WHY are we so quick to criticize parents in the wake of tragedy? What is it about alligators, gorillas and car seats that turn rational, compassionate people into cruel, armchair parenting quarterbacks moments after tragedy strikes?
When I hear about a child’s death, I immediately imagine the pain of losing my sweet girl. Even in the middle of the night, I’ll go scoop her up, kiss her face, smell her hair, knowing it is only by the grace of God my girl is healthy and alive.
It certainly isn’t due to perfect parenting. I fail daily.
So why are people so quick to criticize parents?
Because we’re afraid.
In the wake of tragedy, we see their pain and grasp at any straws to prevent our own losses. Just the thought of such grief horrifies us, clutches at our hearts, stops our breath.
Irrationally but passionately, we believe our love for our children would have been enough to protect them.
So we pretend.Why so quick to criticize parents in the wake of tragedy? We want our illusions of control. Click To Tweet
We pretend our parenting is the difference between joy and grief, that our constant vigilance is completely responsible for our children’s health and well-being, forgetting split-seconds can bring disaster.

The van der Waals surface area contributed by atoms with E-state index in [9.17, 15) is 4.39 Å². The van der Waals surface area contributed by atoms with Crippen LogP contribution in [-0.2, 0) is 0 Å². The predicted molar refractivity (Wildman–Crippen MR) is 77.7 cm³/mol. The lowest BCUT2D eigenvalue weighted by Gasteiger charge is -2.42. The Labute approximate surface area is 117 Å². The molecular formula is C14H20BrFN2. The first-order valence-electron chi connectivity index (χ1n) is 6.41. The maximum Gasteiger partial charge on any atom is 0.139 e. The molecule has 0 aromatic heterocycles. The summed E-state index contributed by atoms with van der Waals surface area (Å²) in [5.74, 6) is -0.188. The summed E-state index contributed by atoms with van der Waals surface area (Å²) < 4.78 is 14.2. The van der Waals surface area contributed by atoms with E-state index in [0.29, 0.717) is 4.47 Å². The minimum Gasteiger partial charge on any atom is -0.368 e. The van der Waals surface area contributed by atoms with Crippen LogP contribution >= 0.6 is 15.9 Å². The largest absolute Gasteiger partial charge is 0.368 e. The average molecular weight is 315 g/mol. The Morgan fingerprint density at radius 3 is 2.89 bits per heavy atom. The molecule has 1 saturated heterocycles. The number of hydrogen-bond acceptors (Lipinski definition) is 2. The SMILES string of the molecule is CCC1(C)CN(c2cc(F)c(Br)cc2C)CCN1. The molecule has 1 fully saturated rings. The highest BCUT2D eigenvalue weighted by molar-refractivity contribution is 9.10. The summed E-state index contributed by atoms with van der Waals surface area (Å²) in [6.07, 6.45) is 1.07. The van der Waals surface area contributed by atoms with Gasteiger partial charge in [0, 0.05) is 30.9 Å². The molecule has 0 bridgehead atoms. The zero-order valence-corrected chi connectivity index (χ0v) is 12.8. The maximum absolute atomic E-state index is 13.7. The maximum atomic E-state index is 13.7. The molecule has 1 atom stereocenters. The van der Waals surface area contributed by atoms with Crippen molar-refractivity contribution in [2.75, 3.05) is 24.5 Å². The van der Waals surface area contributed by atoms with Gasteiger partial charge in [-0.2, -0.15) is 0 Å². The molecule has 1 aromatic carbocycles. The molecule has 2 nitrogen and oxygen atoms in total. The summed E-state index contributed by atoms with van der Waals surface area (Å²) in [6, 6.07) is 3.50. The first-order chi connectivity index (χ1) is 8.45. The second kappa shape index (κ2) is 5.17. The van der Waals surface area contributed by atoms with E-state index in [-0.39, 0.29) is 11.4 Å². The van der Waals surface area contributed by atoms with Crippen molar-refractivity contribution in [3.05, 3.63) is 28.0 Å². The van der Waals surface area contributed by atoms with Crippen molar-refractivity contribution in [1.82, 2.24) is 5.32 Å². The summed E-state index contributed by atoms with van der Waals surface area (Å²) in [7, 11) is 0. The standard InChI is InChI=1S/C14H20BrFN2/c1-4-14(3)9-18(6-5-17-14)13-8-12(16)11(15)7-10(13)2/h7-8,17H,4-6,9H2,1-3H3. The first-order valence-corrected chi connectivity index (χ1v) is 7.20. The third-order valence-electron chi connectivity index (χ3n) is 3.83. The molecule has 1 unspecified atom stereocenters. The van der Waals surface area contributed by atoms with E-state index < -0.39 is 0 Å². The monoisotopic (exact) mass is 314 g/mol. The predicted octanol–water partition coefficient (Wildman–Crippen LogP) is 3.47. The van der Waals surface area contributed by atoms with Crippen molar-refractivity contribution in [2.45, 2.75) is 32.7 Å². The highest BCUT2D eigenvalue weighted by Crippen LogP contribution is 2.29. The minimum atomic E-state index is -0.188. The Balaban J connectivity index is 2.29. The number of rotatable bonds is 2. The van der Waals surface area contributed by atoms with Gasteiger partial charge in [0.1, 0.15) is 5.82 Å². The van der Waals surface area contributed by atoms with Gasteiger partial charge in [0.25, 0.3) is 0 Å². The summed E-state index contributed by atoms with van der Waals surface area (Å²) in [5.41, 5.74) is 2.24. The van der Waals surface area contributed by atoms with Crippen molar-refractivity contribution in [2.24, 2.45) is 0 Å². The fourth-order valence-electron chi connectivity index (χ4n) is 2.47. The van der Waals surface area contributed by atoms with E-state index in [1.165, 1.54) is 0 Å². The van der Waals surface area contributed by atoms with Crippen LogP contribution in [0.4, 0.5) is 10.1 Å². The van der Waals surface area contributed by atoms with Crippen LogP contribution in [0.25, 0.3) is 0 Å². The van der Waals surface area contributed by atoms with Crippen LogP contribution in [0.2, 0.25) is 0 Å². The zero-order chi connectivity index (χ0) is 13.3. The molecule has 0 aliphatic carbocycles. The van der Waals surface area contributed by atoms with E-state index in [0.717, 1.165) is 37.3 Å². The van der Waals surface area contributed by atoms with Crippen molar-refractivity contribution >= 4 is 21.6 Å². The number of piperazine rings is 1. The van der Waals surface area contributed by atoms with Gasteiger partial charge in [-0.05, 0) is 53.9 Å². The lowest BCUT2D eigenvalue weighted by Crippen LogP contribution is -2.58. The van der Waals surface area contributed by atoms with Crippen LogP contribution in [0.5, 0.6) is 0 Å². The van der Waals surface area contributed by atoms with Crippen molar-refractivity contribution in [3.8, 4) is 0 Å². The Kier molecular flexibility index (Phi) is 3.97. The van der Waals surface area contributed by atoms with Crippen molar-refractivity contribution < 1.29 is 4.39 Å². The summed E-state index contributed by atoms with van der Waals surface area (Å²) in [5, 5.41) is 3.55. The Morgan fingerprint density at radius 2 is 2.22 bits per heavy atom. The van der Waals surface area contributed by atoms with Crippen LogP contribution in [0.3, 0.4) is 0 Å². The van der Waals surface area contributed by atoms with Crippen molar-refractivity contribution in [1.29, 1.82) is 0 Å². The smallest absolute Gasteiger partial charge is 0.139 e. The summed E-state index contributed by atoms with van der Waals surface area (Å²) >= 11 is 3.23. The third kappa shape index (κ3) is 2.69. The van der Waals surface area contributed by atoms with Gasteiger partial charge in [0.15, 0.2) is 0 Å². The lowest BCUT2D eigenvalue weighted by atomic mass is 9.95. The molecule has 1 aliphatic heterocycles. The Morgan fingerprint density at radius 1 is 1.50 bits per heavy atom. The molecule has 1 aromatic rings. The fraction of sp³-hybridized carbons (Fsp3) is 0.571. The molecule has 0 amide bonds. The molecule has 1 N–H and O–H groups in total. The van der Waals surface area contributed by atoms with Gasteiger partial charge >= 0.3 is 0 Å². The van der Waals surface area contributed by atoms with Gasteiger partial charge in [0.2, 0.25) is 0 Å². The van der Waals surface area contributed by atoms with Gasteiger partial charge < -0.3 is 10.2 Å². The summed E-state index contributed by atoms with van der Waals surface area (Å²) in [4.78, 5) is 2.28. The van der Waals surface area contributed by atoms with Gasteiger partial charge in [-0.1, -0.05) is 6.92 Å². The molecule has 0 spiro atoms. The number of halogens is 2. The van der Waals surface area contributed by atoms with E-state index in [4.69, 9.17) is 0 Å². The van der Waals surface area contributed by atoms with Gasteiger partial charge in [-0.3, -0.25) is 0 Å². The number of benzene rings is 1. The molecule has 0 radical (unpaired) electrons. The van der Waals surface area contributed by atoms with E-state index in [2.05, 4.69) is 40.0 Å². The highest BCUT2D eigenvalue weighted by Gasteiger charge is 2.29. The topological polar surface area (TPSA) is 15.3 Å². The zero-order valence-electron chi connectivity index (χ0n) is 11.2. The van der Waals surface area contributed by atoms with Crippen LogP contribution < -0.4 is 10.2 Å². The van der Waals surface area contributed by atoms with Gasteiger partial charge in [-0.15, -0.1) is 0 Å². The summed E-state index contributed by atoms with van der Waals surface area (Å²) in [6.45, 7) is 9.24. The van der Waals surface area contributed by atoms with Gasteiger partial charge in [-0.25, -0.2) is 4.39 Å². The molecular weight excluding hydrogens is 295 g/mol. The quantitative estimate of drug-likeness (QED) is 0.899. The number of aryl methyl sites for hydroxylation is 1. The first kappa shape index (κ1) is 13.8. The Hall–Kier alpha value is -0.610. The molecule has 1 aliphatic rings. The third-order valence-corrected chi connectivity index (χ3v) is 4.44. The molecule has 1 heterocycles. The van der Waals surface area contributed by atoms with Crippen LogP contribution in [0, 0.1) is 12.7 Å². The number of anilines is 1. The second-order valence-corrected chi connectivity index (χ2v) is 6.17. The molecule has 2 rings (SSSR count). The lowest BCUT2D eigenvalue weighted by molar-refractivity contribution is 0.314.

All we can do is our HUMAN best. And that scares the snot out of us, if we’re honest.
Because we know how utterly flawed we are.We criticize so we can pretend our parenting choices are the difference between joy and grief. Click To Tweet
We criticize parents because we want to believe it was their fault.
If it was their fault, we can believe we could have done something differently to prevent the tragedy.
Because we are terrified to acknowledge we are largely powerless to protect our children from every possible danger in the world.
Honestly, there’s no hope in believing it is all on us. We’re left manically trying to control everything.
My only real hope is God’s sovereignty and His love for His children.
Learning to trust Him with MY life is hard; it’s a daily letting go of my plans and hopes in exchange for His.
Trusting God with my daughter and stepsons means understanding bad or terrible things may befall them. It is scary.
But God has used even the most tragic circumstances in my life to reach, change, and use me. I have to pray for peace, knowing He won’t let anything be wasted in their lives either, even tragedies or my parenting failures.
Genesis 50:19-21 ESV / But Joseph said to them, “Do not fear, for am I in the place of God? As for you, you meant evil against me, but God meant it for good . . . So do not fear; I will provide for you and your little ones.” Thus he comforted them and spoke kindly to them.
God comforts and reminds us not to fear. He will provide for us and our children, even beyond our understanding.
Instead of being so quick to criticize parents, what if we recognized our deepest fears and just grieved with them, prayed with and for them?
Maybe, we could demonstrate God’s peace and grace to those facing the most unspeakable grief, losing a child.